Marsing, Donald C. (825th, 893rd & 630th)

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Biography:  Donald Carl Marsing, “Don”, was born on July 21, 1925, in Duchesne, Utah. He was the son of Carlos Batrum and Thenelda Powell Marsing and attended local schools through the 11th grade. He spent much of his youth working on his aunt’s farm and cattle ranch. He particularly enjoyed the annual cattle roundup during his time there and continued to help with it even later in life.

On September 1, 1943, Don married the former Elorn Krebs in the LDS (Latter-Day Saints) Temple in Salt lake City, UT. Elorn was born in Ioka, UT, and was the daughter of Robert Wade Krebs and Zina Marie Webb. 

Service Time:  Don entered the service on January 8, 1944, at Fort Douglas, Utah, and after his initial and more advanced training within the U.S., he shipped overseas, arriving on February 1, 1945, as a replacement. He was assigned to Company A of the 825th Tank Destroyer Battalion, which had been overseas since May of 1944. It was during his training that Don qualified as an Expert with the M-1 Rifle and also received his Driver and Mechanic Badge.


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The unit 825th had been initially assigned to the Communications Zone of the 12th Army Group and took on security duties between August and December, 1944. On December 17th, the battalion entered combat near Malmedy, Belgium. Beginning on January 16, 1945, the period when Don would have joined the unit, they had returned to security duties. The unit finally ended their service in Wiesbaden, Germany, in facilities that were affectionally renamed Fort Mieding, after their commanding officer, Lt. Col. Rudolph H. Mieding. 

Don recalled that on one occasion, while he was serving as a driver of a tank destroyer, they were moving into a town that was supposed to have already been taken. As they advanced, a hand grenade was thrown into the turret and only Don and the assistant driver survived. He was hit in the leg and back by shrapnel but was able to return to duty after treatment.

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In the photo above right, you can see Don, on the far right, loading the gun.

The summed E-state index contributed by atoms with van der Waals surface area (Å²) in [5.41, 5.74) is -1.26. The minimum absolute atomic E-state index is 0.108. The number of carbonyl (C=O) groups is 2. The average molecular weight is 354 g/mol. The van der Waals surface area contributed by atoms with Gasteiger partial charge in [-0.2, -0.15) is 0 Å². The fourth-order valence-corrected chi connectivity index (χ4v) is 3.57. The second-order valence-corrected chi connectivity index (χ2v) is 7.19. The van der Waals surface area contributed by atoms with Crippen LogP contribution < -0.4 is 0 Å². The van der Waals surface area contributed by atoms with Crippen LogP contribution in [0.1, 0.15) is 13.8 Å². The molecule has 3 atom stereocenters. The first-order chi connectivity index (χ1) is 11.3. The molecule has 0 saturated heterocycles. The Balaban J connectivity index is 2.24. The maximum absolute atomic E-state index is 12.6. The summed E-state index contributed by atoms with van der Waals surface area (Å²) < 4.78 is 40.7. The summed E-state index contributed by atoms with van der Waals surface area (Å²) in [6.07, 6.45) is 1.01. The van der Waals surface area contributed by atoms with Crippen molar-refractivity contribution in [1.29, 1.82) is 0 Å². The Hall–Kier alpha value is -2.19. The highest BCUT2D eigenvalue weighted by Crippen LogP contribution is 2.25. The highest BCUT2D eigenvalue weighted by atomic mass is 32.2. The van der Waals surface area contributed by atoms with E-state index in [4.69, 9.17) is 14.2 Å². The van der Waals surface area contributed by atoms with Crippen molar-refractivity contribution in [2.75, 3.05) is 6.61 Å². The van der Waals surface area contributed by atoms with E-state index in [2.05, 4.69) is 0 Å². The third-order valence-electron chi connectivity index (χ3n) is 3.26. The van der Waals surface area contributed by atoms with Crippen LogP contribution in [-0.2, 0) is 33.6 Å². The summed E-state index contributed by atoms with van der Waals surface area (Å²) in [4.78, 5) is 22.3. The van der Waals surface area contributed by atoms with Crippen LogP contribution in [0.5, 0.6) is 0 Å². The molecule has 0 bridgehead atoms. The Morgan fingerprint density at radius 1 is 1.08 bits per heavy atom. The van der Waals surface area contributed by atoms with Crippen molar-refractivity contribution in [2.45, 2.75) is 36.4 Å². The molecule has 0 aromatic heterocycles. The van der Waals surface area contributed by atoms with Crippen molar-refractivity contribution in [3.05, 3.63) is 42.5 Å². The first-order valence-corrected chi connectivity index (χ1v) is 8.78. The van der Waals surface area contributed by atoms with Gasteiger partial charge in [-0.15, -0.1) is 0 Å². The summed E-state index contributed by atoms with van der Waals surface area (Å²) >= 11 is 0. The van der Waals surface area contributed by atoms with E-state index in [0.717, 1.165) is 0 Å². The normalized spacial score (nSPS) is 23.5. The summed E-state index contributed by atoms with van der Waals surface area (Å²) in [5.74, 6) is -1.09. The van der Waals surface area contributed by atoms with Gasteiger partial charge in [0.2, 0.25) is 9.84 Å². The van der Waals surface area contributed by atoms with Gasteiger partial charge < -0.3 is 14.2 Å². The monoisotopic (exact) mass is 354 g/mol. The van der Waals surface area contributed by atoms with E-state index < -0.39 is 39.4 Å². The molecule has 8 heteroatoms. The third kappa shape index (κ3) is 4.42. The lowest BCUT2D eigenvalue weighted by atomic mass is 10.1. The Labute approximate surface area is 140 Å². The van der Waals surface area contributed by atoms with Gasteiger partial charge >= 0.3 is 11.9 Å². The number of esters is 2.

Now that the war in Europe had ended, men with higher points were sent home for discharge. Lt. Col. Mieding took command of the 630th Tank Destroyer battalion and we believe at least some of the men with lower point totals were transferred to the 630th as well. Don seems to have spent some time in the 893rd TD Bn driving a large wrecker truck but he was ultimately transferred to the Headquarters Company of the 630th Tank Destroyer Battalion and remained in Germany as part of the occupational forces. Their new mission was to exercise military control and maintain law and order. Don became part of this law-keeping force and recalled visiting a number of the concentration camps in their area of patrol. The atrocities he saw affected him deeply and the memories remained with him throughout his life. He would later serve as a prison guard in Schwabisch Hall, located between Stuttgart and Nuremberg, Germany, which held some former SS troops.

He was able to return to Wiesbaden at least once after being stationed there at the end of the war. The photo below shows him posing for a photo at the Fort Mieding sign.

Donald C. Marsing 10Don and other men gathered in Bad Mergentheim, Germany before moving to Antwerp, Belgium, to board the USS Zanesville and shipped home on March 20, 1946. They arrived back in the U.S. on the 30th. and Don was discharged on April 7th from Fort Douglas, UT, at the rank of Technician 5th Grade. He received credit for the campaigns of Rhineland and Central Europe.  He was awarded the EAME, American Theater, WWII Victory and the Good Conduct Medals.

After returning home, Don worked at a number of places including the U.S. Forest Service, the Union Pacific Railroad and both the Paramount and Orpheum Theaters. One of his greatest joys was working at the LDS Temple in Ogden and for 18 years he was employed there as a supervisor over the Temple maintenance. He was also a very active member of the LDS Church, serving in a number of positions, including as a counselor in two bishoprics (districts) and as a dedicated Home Teacher. He and Elorn would have a daughter, Linda, and two sons, Carl and Dennis. In his few spare moments, his love of the outdoors would take him fishing and hunting.

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Don passed away on April 18, 2010, and was buried in the Washington Heights Memorial Park in South Ogden, UT. I want to thank the Marsing family for providing the information and photos used in this tribute. I also want to thank Find A Grave contributor Don Calhoun for use of the grave marker photo. Thank you to Serge Lemaire for contacting the Marsing family and all of his research to honor these men.

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